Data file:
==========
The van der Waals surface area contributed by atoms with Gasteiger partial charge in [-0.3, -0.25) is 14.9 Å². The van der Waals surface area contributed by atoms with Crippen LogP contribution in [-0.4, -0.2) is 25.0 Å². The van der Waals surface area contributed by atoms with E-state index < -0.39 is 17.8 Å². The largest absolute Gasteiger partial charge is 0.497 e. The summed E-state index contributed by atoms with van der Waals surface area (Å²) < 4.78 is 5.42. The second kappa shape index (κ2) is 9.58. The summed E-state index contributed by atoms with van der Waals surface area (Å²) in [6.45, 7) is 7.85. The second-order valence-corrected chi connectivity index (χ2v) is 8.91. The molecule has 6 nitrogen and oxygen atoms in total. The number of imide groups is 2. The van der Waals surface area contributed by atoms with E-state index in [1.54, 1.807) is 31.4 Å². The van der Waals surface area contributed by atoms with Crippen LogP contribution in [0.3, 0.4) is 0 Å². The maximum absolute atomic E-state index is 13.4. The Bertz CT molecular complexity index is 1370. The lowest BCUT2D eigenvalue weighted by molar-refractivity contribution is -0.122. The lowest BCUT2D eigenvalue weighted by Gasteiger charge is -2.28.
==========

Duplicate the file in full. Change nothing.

The van der Waals surface area contributed by atoms with Gasteiger partial charge in [-0.3, -0.25) is 14.9 Å². The van der Waals surface area contributed by atoms with Crippen LogP contribution in [-0.4, -0.2) is 25.0 Å². The van der Waals surface area contributed by atoms with E-state index < -0.39 is 17.8 Å². The largest absolute Gasteiger partial charge is 0.497 e. The summed E-state index contributed by atoms with van der Waals surface area (Å²) < 4.78 is 5.42. The second kappa shape index (κ2) is 9.58. The summed E-state index contributed by atoms with van der Waals surface area (Å²) in [6.45, 7) is 7.85. The second-order valence-corrected chi connectivity index (χ2v) is 8.91. The molecule has 6 nitrogen and oxygen atoms in total. The number of imide groups is 2. The van der Waals surface area contributed by atoms with E-state index in [1.54, 1.807) is 31.4 Å². The van der Waals surface area contributed by atoms with Crippen LogP contribution in [0.3, 0.4) is 0 Å². The maximum absolute atomic E-state index is 13.4. The Bertz CT molecular complexity index is 1370. The lowest BCUT2D eigenvalue weighted by molar-refractivity contribution is -0.122. The lowest BCUT2D eigenvalue weighted by Gasteiger charge is -2.28.